Let’s say you are writing an application in Ruby. You are probably talking to every API under the sun and are happily writing tests to make sure your code isn’t failing.

Because you don’t want to rely on 3rd parties or an internet connection to make your tests pass or fail you mock everything with let’s say, Webmock. This also makes your tests much¬†much faster. After all even the fastest internet is much slower than the processor talking to its memory.

If you’re too lazy to mock out every API under the sun, you might use VCR to record requests and play them back later. The main advantage being, you don’t have to worry about meticulously reimplementing¬†everything, and you can nuke the recordings at any time to make sure your code still works against the real API.

Life is good.

Enter Javascript, stage left

Then Javascript becomes more and more prominent. Suddenly your application’s logic is shifting from backend to browser and before you know it, most of your tests are pretty irrelevant.

You’re fine for a while with Capybara or Cucumber.

Launch a headless browser, click around the site from the comfort of RSpec, make sure users see what they’re supposed to. Balance restored.

Then you add a payment form. Or something. Suddenly your frontend is talking to an API. In case of Stripe or Balanced it’s even a feature. A great benefit for the user.

jQuery(function($) {
  $('#payment-form').submit(function(event) {
    var $form = $(this);
 
    // Disable the submit button to prevent repeated clicks
    $form.find('button').prop('disabled', true);
 
    Stripe.createToken($form, stripeResponseHandler);
 
    // Prevent the form from submitting with the default action
    return false;
  });
});

Well that sucks, you’re suddenly back to square one.

Your tests take minutes to execute. Your tests fail without an internet connection. Your tests rely on some 3rd party service being up. Your tests suck.

Who wants to code when running ~5 tests takes 3 minutes? Nobody.

Enter puffing-billy, stage right

The problem is that neither Webmock nor VCR can handle requests originating in a browser because they happen in a different thread and they can’t mess around with those.

Luckily, a year ago Olly Smith, created puffing-billy.

The idea was great – spin up a web proxy, tell your headless browser to use it, when your code makes a request it will go through the proxy, which will try to use a Webmock to handle it, otherwise pass it on to the vast internet.

But who wants to mock everything out manually?

Over the past few weeks I set upon the task of fixing this problem and restoring sanity to my life. Good tests are transparent to the application and I’ll be damned if I use any of the suggested solutions on the internet like¬†“Well you just put a switch in your code that knows if you’re in a test and then doesn’t talk to Stripe”

Screw that.

This morning I submitted a pull request to puffing-billy.

I added the ability for puffing-billy to behave like it was VCR, but for your browser. When a request is made, it gets cached. The cache is then persisted between sessions, and requests are played back to the browser as needed.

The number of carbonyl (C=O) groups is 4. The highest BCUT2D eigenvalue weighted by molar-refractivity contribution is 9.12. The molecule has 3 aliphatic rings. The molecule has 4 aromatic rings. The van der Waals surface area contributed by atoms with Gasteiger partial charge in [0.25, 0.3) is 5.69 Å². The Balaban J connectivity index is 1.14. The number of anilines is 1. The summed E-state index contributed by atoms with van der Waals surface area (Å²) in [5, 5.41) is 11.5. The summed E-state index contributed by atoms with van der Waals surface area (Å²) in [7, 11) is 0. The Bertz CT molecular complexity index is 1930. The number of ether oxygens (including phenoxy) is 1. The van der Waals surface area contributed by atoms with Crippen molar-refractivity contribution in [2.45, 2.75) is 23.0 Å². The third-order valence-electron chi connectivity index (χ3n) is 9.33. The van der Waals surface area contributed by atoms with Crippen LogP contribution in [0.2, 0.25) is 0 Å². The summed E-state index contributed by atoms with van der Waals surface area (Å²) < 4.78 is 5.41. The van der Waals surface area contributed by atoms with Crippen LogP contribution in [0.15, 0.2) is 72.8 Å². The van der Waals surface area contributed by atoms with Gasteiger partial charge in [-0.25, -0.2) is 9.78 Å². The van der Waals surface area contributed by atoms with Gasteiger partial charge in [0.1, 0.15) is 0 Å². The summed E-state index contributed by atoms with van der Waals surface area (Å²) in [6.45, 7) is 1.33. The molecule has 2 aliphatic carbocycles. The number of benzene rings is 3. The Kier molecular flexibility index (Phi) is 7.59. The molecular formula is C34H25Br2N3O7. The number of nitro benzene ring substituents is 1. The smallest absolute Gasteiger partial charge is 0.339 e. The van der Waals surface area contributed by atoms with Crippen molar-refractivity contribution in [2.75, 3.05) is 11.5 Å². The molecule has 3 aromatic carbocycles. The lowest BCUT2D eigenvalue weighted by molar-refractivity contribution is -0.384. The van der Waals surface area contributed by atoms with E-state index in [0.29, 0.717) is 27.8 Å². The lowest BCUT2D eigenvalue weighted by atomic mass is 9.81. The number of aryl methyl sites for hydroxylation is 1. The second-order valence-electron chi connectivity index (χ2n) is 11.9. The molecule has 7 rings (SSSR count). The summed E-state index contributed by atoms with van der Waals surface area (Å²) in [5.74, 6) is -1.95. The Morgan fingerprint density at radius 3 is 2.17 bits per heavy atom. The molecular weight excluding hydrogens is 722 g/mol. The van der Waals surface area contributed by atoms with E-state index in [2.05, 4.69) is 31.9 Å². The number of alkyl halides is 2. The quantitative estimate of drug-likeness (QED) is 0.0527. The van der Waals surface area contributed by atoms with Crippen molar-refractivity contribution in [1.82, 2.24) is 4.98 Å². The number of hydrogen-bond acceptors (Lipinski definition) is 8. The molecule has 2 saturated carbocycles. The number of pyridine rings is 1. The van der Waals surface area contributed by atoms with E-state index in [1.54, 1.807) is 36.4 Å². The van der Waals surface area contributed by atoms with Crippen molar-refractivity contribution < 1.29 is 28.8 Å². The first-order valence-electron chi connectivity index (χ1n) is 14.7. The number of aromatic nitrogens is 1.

It’s not as sophisticated as VCR just yet, but it gets the job done and my test runtime has gone from 3 minutes to just under a minute. That’s a big deal in my book!

The caching even understands that some URL’s are needlessly different on every request (social buttons, analytics etc.) so you can configure it to normalize those requests to a single recording that is played back every time. Your tests don’t really rely on gAnalytics working right?

And the best thing is, you don’t even have to change your tests.

You add something like this in your spec_helper.rb:

Billy.configure do |c|
  c.cache = true
  c.ignore_params = ["http://www.google-analytics.com/__utm.gif",
                     "http://b.siftscience.com/i.gif",
                     "https://r.twimg.com/jot",
                     "http://p.twitter.com/t.gif",
                     "http://p.twitter.com/f.gif",
                     "http://www.facebook.com/plugins/like.php",
                     "https://www.facebook.com/dialog/oauth",
                     "http://cdn.api.twitter.com/1/urls/count.json"]
  c.persist_cache = true
  c.cache_path = 'spec/req_cache/'
end
 
# need to call this because of a race condition between persist_cache
# being set and the proxy being loaded for the first time
Billy.proxy.restore_cache
 
Capybara.javascript_driver = :poltergeist_billy

A test for the payment form looks the same as usual:

    scenario "physical product" do
      product = start_buying build(:product, :physical, user: @seller, active: true)
 
      VCR.use_cassette('Balanced/purchase_with_cc') do
        within '#new_order' do
          fill_in 'order_email', with: Faker::Internet.safe_email
          fill_in_address
          fill_in_card
 
          click_on 'Buy Now'
        end
 
        page.should have_css('#receipt', :visible => true)
      end
 
      validate_receipt product, @seller
    end

Puffing-billy will transparently cache every requests the browser makes and VCR records any requests made by your backend logic. It’s pretty sweet.

What do you guys think? I only have 20 days of Ruby experience and the internet has told me it really wants something like this, but I couldn’t find anyone who’s already made it.

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